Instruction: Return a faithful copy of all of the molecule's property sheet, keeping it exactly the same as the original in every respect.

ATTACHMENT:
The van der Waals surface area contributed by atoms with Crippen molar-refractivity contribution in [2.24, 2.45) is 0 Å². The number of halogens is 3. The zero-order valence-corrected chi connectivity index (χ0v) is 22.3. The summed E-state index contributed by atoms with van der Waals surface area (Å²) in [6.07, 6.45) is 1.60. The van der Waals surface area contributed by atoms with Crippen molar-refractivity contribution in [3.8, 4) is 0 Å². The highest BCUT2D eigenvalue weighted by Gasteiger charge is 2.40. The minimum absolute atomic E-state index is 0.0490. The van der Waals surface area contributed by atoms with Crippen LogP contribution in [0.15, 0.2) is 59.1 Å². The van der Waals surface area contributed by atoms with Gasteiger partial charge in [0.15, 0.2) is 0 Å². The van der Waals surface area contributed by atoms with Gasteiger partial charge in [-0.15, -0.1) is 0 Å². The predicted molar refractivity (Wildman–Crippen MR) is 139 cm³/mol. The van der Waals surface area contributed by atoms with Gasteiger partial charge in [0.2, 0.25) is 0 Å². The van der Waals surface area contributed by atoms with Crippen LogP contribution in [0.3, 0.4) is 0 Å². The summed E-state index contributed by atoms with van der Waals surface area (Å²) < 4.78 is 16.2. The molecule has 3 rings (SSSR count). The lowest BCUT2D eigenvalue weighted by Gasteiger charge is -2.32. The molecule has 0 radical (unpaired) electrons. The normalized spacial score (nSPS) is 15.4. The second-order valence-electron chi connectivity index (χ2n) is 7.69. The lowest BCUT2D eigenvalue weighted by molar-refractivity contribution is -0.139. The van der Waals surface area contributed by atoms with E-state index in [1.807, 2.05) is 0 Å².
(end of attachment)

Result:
The van der Waals surface area contributed by atoms with Crippen molar-refractivity contribution in [2.24, 2.45) is 0 Å². The number of halogens is 3. The zero-order valence-corrected chi connectivity index (χ0v) is 22.3. The summed E-state index contributed by atoms with van der Waals surface area (Å²) in [6.07, 6.45) is 1.60. The van der Waals surface area contributed by atoms with Crippen molar-refractivity contribution in [3.8, 4) is 0 Å². The highest BCUT2D eigenvalue weighted by Gasteiger charge is 2.40. The minimum absolute atomic E-state index is 0.0490. The van der Waals surface area contributed by atoms with Crippen LogP contribution in [0.15, 0.2) is 59.1 Å². The van der Waals surface area contributed by atoms with Gasteiger partial charge in [0.15, 0.2) is 0 Å². The van der Waals surface area contributed by atoms with Gasteiger partial charge in [-0.15, -0.1) is 0 Å². The predicted molar refractivity (Wildman–Crippen MR) is 139 cm³/mol. The van der Waals surface area contributed by atoms with Gasteiger partial charge in [0.2, 0.25) is 0 Å². The van der Waals surface area contributed by atoms with Crippen LogP contribution in [0.3, 0.4) is 0 Å². The summed E-state index contributed by atoms with van der Waals surface area (Å²) < 4.78 is 16.2. The molecule has 3 rings (SSSR count). The lowest BCUT2D eigenvalue weighted by Gasteiger charge is -2.32. The molecule has 0 radical (unpaired) electrons. The normalized spacial score (nSPS) is 15.4. The second-order valence-electron chi connectivity index (χ2n) is 7.69. The lowest BCUT2D eigenvalue weighted by molar-refractivity contribution is -0.139. The van der Waals surface area contributed by atoms with E-state index in [1.807, 2.05) is 0 Å².